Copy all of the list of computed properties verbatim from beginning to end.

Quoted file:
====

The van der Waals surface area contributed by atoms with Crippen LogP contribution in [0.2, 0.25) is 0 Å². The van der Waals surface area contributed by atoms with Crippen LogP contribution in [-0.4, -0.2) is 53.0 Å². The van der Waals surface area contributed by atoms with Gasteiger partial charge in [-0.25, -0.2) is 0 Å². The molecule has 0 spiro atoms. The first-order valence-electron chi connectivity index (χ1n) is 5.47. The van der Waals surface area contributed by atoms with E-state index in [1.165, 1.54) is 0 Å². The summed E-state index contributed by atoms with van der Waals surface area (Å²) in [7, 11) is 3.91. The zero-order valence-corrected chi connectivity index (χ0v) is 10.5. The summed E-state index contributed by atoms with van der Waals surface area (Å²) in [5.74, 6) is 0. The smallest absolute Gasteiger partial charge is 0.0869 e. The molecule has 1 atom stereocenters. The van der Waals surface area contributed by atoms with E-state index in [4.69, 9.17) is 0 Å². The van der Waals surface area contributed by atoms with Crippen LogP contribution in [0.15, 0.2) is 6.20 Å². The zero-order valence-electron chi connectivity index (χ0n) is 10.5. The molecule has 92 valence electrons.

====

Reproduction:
The van der Waals surface area contributed by atoms with Crippen LogP contribution in [0.2, 0.25) is 0 Å². The van der Waals surface area contributed by atoms with Crippen LogP contribution in [-0.4, -0.2) is 53.0 Å². The van der Waals surface area contributed by atoms with Gasteiger partial charge in [-0.25, -0.2) is 0 Å². The molecule has 0 spiro atoms. The first-order valence-electron chi connectivity index (χ1n) is 5.47. The van der Waals surface area contributed by atoms with E-state index in [1.165, 1.54) is 0 Å². The summed E-state index contributed by atoms with van der Waals surface area (Å²) in [7, 11) is 3.91. The zero-order valence-corrected chi connectivity index (χ0v) is 10.5. The summed E-state index contributed by atoms with van der Waals surface area (Å²) in [5.74, 6) is 0. The smallest absolute Gasteiger partial charge is 0.0869 e. The molecule has 1 atom stereocenters. The van der Waals surface area contributed by atoms with E-state index in [4.69, 9.17) is 0 Å². The van der Waals surface area contributed by atoms with Crippen LogP contribution in [0.15, 0.2) is 6.20 Å². The zero-order valence-electron chi connectivity index (χ0n) is 10.5. The molecule has 92 valence electrons.